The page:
|It’s been days since President Trump sent missiles into Syria, targeting chemical weapons facilities. We still have no idea how successful that effort was; the US claims almost every one of its 100 missiles hit its intended target while Syrian ally Russia says Syrian defenses shot down 71 of them.
At this point, it looks like the risk of a real war between the world’s two largest militaries has eased. However, the confrontation is far from over.
For now, focus has just shifted to financial attacks. The US moved first, implementing a suite of new sanctions. Russia responded by introducing legislation that it could use to tighten or even cease uranium trade with the US.
A draft law now before the Russian National Parliament (the Duma) calls for stopping international cooperation in the aircraft and nuclear industries, not only with the US but also with other foreign states that support US sanctions against Russia or support Washington’s position on Syria.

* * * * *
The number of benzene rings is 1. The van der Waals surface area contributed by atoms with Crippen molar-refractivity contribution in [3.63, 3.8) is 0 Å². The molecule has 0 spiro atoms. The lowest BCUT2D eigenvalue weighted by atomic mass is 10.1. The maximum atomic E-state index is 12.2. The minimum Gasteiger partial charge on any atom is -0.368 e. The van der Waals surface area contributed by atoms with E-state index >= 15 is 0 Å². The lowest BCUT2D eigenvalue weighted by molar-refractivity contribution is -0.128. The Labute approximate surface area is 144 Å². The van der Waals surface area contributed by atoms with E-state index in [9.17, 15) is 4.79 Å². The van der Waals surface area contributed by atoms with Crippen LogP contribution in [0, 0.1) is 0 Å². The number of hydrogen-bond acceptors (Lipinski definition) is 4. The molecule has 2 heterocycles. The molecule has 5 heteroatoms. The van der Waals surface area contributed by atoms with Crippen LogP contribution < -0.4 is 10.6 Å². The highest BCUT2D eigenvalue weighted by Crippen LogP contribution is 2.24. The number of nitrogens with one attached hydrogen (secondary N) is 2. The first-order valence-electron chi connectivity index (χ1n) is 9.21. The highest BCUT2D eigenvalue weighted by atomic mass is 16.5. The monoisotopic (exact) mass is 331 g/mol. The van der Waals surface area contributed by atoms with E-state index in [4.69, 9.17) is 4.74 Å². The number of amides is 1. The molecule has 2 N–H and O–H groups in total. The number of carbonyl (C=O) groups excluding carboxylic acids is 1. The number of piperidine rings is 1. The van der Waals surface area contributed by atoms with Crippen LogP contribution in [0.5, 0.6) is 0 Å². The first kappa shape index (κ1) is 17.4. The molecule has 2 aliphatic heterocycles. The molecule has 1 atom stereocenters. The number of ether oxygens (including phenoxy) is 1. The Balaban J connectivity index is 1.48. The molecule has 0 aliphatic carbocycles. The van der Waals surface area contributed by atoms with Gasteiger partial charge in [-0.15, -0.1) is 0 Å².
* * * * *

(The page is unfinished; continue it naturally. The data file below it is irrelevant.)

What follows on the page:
If this law passes, it could create a serious uranium supply shock. The US relies on nuclear reactors for about 20% of its electricity. Only 4% of the uranium feeding those reactors is produced domestically; the rest is imported and almost half comes from Russia, Kazakhstan, and Uzbekistan.
In other words, America is highly reliant on Russia and Russian proxy nations for its baseload uranium requirements. The US relies on Russia alone for between 13 and 16% of its uranium needs.
That’s why this law will make front-page news if approved by the Duma. If that happens, investors will scramble to get uranium exposure.
Those who follow the sector are already playing this opportunity. Just look at the share price of key uranium sector player Cameco: